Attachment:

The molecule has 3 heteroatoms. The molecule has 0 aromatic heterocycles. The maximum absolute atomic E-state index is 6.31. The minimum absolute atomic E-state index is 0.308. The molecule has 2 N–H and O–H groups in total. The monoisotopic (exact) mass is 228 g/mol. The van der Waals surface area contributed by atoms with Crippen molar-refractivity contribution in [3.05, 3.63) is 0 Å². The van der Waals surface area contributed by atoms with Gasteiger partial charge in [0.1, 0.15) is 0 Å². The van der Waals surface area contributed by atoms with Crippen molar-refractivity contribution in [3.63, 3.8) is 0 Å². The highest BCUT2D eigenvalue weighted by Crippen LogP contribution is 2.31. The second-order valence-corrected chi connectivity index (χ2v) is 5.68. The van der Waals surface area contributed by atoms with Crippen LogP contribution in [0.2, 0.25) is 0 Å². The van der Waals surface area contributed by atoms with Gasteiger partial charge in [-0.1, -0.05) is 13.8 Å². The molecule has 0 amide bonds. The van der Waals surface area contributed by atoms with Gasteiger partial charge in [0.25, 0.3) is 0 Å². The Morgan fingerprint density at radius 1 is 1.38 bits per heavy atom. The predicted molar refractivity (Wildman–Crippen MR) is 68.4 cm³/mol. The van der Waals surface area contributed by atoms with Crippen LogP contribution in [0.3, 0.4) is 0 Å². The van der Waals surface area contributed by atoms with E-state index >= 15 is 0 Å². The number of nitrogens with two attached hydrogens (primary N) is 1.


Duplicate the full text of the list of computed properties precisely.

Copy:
The molecule has 3 heteroatoms. The molecule has 0 aromatic heterocycles. The maximum absolute atomic E-state index is 6.31. The minimum absolute atomic E-state index is 0.308. The molecule has 2 N–H and O–H groups in total. The monoisotopic (exact) mass is 228 g/mol. The van der Waals surface area contributed by atoms with Crippen molar-refractivity contribution in [3.05, 3.63) is 0 Å². The van der Waals surface area contributed by atoms with Gasteiger partial charge in [0.1, 0.15) is 0 Å². The van der Waals surface area contributed by atoms with Crippen molar-refractivity contribution in [3.63, 3.8) is 0 Å². The highest BCUT2D eigenvalue weighted by Crippen LogP contribution is 2.31. The second-order valence-corrected chi connectivity index (χ2v) is 5.68. The van der Waals surface area contributed by atoms with Crippen LogP contribution in [0.2, 0.25) is 0 Å². The van der Waals surface area contributed by atoms with Gasteiger partial charge in [-0.1, -0.05) is 13.8 Å². The molecule has 0 amide bonds. The van der Waals surface area contributed by atoms with Gasteiger partial charge in [0.25, 0.3) is 0 Å². The Morgan fingerprint density at radius 1 is 1.38 bits per heavy atom. The predicted molar refractivity (Wildman–Crippen MR) is 68.4 cm³/mol. The van der Waals surface area contributed by atoms with Crippen LogP contribution in [0.3, 0.4) is 0 Å². The van der Waals surface area contributed by atoms with E-state index >= 15 is 0 Å². The number of nitrogens with two attached hydrogens (primary N) is 1.